Oppenheimer also had time to defend himself during the hearing. He adamantly denied that his motivation for opposing the hydrogen bomb was due to divided loyalties between the United States and the Soviet Union. Instead he stated that it would be immoral to develop a hydrogen bomb because of its power and its civilian genocide capabilities.  Additionally, he stated that he lied about the Chevalier incident to protect Chevalier, a close friend of his. Many of Oppenheimer's fellow scientists testified during the hearing to support his claims, and in a two to one vote, the hearing judges decided that Oppenheimer was loyal to the United States. This is a very important number because it was so close. Just one vote delineated the difference between Oppenheimer going to prison or not. However, the Atomic Energy Commission still found his opposition a little suspicious, so in another vote, this time four to one, decided to keep his clearance revoked. 
The security hearing signified the end of Oppenheimer's position in the government and his atomic energy research within it. He essentially became an exile within the government and scientific community even though he attempted to continue to give public lectures. Despite the whole secretiveness of the actual hearing, the Atomic Energy Commission decided to release the entire transcript of the hearing to the public just a few weeks after it happened.  Many Americans sympathized with Oppenheimer and saw him as a victim of unfair McCarthyism. They believed that he stood up for his ideals and was punished for it, and consequently they considered him a hero.  However, there were still many others who questioned his loyalty to the two superpower countries and this divide became one of the most significant controversies of the Cold War. Fortunately, in 1963, President Lyndon Johnson awarded the Enrico Fermi prize to Oppenheimer for his notable work in nuclear energy. The action was interpreted by many as a sign of apology from the government, but it was never explicitly confirmed as one.  Today, as a result of the security hearing, Oppenheimer still remains a controversial figure and serves as a popular topic of debate between many people.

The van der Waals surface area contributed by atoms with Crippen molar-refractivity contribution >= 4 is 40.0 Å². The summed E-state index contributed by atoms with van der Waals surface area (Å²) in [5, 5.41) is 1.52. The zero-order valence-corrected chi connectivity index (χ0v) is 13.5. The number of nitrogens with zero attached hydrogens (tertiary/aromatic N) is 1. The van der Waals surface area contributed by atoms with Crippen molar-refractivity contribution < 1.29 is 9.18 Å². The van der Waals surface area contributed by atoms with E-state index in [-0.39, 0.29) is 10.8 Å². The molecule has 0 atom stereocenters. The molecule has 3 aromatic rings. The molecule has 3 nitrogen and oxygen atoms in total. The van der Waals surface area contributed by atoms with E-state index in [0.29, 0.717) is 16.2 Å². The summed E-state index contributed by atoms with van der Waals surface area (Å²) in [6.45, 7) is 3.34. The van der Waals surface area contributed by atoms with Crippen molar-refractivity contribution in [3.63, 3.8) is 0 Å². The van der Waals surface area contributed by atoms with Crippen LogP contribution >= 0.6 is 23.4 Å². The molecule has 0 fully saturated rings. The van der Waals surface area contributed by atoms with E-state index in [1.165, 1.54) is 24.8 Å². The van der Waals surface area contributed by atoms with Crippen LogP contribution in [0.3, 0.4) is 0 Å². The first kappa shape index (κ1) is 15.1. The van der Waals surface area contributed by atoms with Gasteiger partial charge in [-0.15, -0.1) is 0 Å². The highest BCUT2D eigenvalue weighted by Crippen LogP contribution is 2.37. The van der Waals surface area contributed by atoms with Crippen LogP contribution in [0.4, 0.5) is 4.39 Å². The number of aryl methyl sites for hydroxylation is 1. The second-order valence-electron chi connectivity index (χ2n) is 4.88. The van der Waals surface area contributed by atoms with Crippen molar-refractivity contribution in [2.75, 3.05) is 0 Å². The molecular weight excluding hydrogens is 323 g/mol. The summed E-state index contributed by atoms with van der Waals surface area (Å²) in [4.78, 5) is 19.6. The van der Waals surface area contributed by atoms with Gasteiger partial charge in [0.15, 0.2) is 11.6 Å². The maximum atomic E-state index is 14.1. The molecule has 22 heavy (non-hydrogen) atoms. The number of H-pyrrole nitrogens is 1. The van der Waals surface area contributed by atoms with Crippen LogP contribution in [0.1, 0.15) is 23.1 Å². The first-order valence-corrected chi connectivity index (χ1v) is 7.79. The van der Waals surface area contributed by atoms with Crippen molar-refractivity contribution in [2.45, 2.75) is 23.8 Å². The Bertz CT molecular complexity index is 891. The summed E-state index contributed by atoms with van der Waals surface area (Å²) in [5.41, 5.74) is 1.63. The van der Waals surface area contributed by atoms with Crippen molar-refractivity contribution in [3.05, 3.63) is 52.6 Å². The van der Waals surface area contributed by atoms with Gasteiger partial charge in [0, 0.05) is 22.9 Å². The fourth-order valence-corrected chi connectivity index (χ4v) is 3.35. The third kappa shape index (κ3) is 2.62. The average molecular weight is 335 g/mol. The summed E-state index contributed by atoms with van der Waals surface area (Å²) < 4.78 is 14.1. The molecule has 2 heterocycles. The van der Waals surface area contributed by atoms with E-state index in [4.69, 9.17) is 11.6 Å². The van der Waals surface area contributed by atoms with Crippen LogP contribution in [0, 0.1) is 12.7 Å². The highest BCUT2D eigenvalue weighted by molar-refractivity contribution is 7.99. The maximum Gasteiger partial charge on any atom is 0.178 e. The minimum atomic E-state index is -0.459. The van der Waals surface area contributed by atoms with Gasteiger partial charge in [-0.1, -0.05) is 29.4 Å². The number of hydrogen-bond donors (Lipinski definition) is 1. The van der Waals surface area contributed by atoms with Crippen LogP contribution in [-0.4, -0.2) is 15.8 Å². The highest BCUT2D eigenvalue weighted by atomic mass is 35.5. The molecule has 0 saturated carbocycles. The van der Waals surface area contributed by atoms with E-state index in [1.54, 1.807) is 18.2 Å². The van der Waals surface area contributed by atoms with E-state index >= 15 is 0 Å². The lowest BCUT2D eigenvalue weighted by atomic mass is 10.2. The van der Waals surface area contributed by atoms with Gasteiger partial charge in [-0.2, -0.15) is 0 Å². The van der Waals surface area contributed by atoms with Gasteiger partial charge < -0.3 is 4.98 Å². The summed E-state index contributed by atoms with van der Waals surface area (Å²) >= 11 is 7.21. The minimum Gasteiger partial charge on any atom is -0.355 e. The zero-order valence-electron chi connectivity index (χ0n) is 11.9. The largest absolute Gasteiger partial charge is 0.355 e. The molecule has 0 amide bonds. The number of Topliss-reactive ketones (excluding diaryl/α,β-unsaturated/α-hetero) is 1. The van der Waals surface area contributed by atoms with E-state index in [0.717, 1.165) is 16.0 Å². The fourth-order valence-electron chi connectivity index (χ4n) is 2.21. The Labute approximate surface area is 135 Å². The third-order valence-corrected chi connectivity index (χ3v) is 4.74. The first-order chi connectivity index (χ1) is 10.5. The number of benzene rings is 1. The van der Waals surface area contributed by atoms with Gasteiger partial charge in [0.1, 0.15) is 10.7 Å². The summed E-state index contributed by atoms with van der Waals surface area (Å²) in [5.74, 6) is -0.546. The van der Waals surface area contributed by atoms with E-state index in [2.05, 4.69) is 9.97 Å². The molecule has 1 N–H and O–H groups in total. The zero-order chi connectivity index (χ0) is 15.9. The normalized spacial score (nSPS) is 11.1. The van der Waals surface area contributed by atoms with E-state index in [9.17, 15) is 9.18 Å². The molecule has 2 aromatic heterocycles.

© Ben Ho. The author warrants that the work is the author's own and that Stanford University provided no input other than typesetting and referencing guidelines. The author grants permission to copy, distribute and display this work in unaltered form, with attribution to the author, for noncommercial purposes only. All other rights, including commercial rights, are reserved to the author.
 J. A. Hijiya, "The 'Gita' of J. Robert Oppenheimer," Proc. Am. Philos. Soc. 144, 123 (2000).
 T. Anderson, "Oppenheimer's Dilemma," Physics 241, Stanford University, Winter 2016.
 R. P. Carlisle, Encyclopedia of the Atomic Age (Facts on File, 2001).
 K. Bird and M. Sherwin, American Prometheus: The Tragedy and Triumph of J. Robert Oppenheimer (Knopf, 2005).
 R. Polenberg, ed., In the Matter of J. Robert Oppenheimer (Cornell University Press, 2001).